Getting Parents To Listen

2011/07/05 in Relationships

Do you ever get the feeling that your parents listen to you but don’t hear what you’re saying? If it happens often, you might think that your parents don’t have time for you and your problems, that they really don’t care. In this tape we’ll mention some things you can do the help your parents hear what you’re saying.


One thing is to choose carefully when and where you talk to them. If you’ve got a question or problem that can wait, think about some of these things before you go to them.

Don’t expect their full attention when they’re busy. If your mom is trying to get supper ready, set the table, talk on the phone and pay the newsboy all at the same time, she probably won’t hear you telling her about a problem you’re having. Either help her and talk while you’re both working, or wait until things calm down a bit.

Sometimes, your parents may not look terribly busy, but are really into what they’re doing. If they’re football freaks and are watching a game on TV, that is not a good time to try to get their attention.

Don’t approach them when they’re very tired or when they seem to be concerned about their own problems. Nobody likes to be asked to make decisions when his brain is sleeping and his normal thinking is off. Even just having to sit back and listen can be a real drag when you’re very tired. And if you know that your parents are trying to deal with some problems of their own, think twice before you hit them with yours. Otherwise, you might get a response like “You call that a problem? If you want to hear about a real problem, I’ll tell you about mine!”

The dinner table may seem like a place that’s a natural for conversation. But there, you’ve got to be careful about what you bring up. You probably already know what ticks your parents off and starts a family argument. Avoid those subjects. Most people look forward to the supper hour as a time to relax and enjoy their food. You’ll have one strike against you if you’ve just ruined your parents’ appetites.

If you’re asking your parents a favor or permission to do something, give them enough time to think about it. Don’t use a hit and run approach–that is, hit them with it and then run out the door. For example, you ask if you can use the car that night as you’re running out the door, late for school. You figure, that way they can’t ask you why and will have to say yes or no right away. But if you pull this stunt often enough, they’ll probably get angry about the way you’re manipulating them, and start saying “no” all the time.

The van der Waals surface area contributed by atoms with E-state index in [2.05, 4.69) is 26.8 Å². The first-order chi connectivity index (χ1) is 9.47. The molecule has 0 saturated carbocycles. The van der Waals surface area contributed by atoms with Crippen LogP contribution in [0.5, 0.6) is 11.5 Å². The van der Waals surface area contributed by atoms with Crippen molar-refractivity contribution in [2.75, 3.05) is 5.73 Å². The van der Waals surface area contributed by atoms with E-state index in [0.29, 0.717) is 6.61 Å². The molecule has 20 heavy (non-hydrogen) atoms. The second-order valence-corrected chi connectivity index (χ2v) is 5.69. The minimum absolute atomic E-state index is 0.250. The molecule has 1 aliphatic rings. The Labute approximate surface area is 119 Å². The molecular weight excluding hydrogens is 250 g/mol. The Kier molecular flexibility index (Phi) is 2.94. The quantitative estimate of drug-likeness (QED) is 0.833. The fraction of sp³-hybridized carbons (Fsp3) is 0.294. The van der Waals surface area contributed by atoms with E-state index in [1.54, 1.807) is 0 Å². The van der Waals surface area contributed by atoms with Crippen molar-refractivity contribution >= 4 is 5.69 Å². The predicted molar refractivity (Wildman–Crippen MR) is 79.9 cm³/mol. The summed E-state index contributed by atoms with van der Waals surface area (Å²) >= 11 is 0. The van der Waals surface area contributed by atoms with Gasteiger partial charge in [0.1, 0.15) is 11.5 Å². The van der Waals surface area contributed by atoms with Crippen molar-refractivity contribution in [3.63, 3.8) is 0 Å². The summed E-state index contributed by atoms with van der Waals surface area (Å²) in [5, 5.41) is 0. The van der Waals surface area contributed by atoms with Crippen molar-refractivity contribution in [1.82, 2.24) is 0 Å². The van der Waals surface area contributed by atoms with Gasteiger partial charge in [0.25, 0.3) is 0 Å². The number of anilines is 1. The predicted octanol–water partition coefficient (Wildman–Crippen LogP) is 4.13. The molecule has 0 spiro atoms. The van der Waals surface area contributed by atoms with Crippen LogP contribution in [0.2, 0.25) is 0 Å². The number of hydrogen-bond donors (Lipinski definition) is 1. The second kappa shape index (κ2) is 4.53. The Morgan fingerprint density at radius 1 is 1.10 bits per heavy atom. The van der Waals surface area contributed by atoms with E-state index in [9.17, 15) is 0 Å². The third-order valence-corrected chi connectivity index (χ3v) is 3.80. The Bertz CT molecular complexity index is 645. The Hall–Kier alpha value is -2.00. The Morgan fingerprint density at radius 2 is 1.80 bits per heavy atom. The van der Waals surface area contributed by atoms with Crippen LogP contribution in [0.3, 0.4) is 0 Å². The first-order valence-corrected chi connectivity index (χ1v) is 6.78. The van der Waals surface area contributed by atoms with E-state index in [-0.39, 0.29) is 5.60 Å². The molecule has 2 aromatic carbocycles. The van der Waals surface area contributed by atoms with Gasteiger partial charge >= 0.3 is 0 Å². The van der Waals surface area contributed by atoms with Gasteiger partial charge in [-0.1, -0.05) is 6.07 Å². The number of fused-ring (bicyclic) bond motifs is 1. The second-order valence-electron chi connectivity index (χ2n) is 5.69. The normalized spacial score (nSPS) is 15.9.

Knowing when to talk to your parents is as important as knowing when not to. Depending on how busy you and your parents are, you might want to ask them to set aside a certain time for you to get together to talk. But more natural situations occur all the time. If you and your dad or mom are doing the dishes, shoveling snow, folding laundry or painting the living room, use that time to talk. There’s already a certain closeness there because you’re doing something together.

Also, they just might be feeling pretty good about you to begin with because you’re helping around the house and may be more understanding when you announce that you’re flunking English, or want their permission to buy your own car. Don’t be too obvious, though, and help only when you want something. Otherwise, this approach might backfire on you.

Something else you might think about is how often you talk to your parents.

Communication between parents and teens sometimes brakes down to the point where you talk to them only when you need something from them, and they talk to you only to tell you to clean your room or take out the garbage. Try talking to them at other times, too, even if it’s only about the weather or something funny that happened at school. If you talk to them only when you want something, they’ll soon be on guard every time you open your mouth. They might start thinking that the only reason they’re around is to do you favors.

Parents are people, too. You’ve heard that one before. But have you ever thought about what that says about your parents? It could mean that they have problems too, and once in awhile, may need someone to listen to them. The next time you notice that your parents seem uptight about something, ask them if they want to talk about it. If you haven’t ever done this before, you might get a weird reaction at first. Keep trying. What will probably happen is that they’ll be more open when you want to talk about something. Good communication is sometimes talking and sometimes listening. If you haven’t been doing your share of listening, you may not get to do your share of the talking.

We’ve tried to give you some common-sense advice on what you can do to help your parents hear what you’re saying. We suggested that you carefully pick the time that you approach them with a problem or a question. Don’t hassle them when they’re busy, tired, and bothered by their own problems. Don’t hit them with a question and run out the door. Talk with your parents even when you don’t need anything. Let them know that you’re willing to listen to their problems.

For additional support and resources please call our 24-hour Teen Hotline by dialing 2-1-1 or 954-567-8336 (TEEN.)

Teen Tapes is produced by the University of Wisconsin, Madison.